http://digitalamodeller.se/2016/09/videoanimeringar-av-polhems-mekaniska-alfabet/

  • wayne

    PeterF–
    I spent some time looking at suggested-video’s as well.

    tangential– anyone remember the Spirograph toy from the early 1970’s?
    https://en.wikipedia.org/wiki/Spirograph

    I’m no engineer, but I do know some of these gearing-configurations are unstable & subject to unequal forces along their movement.

    Highly suggest anyone interesting in “gearing,” pay a visit to the Henry Ford Museum in Detroit and/or the Museum of Science & Industry in Chicago. Lots-o-great-stuff on historical methods of transferring mechanical motion into useful work.

  • wayne

    LocalFluff–
    Thank you, I will take a look!

    (tangentially– you are on a roll today with all your varied commentary. Good stuff!)

  • Wayme: Y’know, you find a lot of very cool videos that would make great evening pauses. You might send some of these to me privately so I could schedule them! Once you post them in the comments it is too late.

  • LocalFluff

    @wayne, I’m always on a roll. But for the next hour I’ll listen to the archived weekly FISO telecon of the university of Texas, Austin, that is just out. The topic is satellite servicing, just as I happened to interest myself a bit for that subject. Perfect!

    I’ll look out for some good resources about Polhem’s mechanical logic that really helped the industrialization. And in his days the machinata were made out of wood. Humanity wouldn’t have any industry without wood, it is such a great material. And it just grows up for free. There must be good stuff out there about Polhem, or else there’s an open market for someone to assemble that content well illustrated and in English. There are museum exhibitions of it.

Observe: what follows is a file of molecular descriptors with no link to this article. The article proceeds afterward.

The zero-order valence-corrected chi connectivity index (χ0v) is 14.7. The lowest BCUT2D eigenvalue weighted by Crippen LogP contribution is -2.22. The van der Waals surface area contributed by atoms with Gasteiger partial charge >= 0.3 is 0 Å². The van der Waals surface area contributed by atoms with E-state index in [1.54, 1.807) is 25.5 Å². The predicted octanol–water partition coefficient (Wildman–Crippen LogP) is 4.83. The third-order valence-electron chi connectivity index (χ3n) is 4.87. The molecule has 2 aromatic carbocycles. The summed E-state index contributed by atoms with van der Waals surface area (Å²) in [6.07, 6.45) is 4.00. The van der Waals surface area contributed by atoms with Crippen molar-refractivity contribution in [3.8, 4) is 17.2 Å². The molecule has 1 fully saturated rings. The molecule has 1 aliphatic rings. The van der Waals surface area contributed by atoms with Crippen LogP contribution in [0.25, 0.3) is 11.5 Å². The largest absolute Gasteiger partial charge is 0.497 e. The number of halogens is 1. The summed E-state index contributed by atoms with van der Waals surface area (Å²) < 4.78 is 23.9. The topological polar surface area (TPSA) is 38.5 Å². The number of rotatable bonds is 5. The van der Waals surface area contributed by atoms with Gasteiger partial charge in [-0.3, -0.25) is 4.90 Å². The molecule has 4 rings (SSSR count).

• wayne

    Mr. Z–
    Thank you. I try to post good quality stuff.
    (I have been compiling a suggestion list of Pause potentials, but have not yet checked them to see if they would be repeats.)

    Highly recommend the Internet Archive for all things audio/visual and text.
    The “Prelinger Archive” sub-collection is particularly interesting, archived 20th century “industrial Films” and the like. (Unfortunately, you can’t hot-link their material directly, but a lot of it is posted at YouTube as well. And all of it at the Archive is available in multiple formats/quality for download.)
    For audiophiles– they have a huge collection of 78 rpm records that have all been digitized.
    (Everything is free & no registration, 100% non-profit.)
    And while I’m shilling for them– they have a particularly use Tool, called the “Wayback Machine.” Part of their Mission Statement, is to “archive the entire internet,” and using the wayback-machine you can look at snap-shots of websites from the past.

    LocalFluff– HA.
    Yes… you are always “on a roll!” (I do enjoy your science factoids!)

  • Wayne: As I have told others, don’t send me too long a list of pause suggestions. I prefer to get them no more than three at a time, at the most.

  • wayne

    Very good!
    (I shall restrain myself from overloading you.)

    tangential– your January 4th, Coast to Coast appearance, is available at YouTube.

  • Wayne: Can you email me the link to the C2C youtube appearance? I have searched and am failing to find it.

    Please don’t post the link here. Email it to me. I will post it on the website.

  • wayne

    Check your in-box.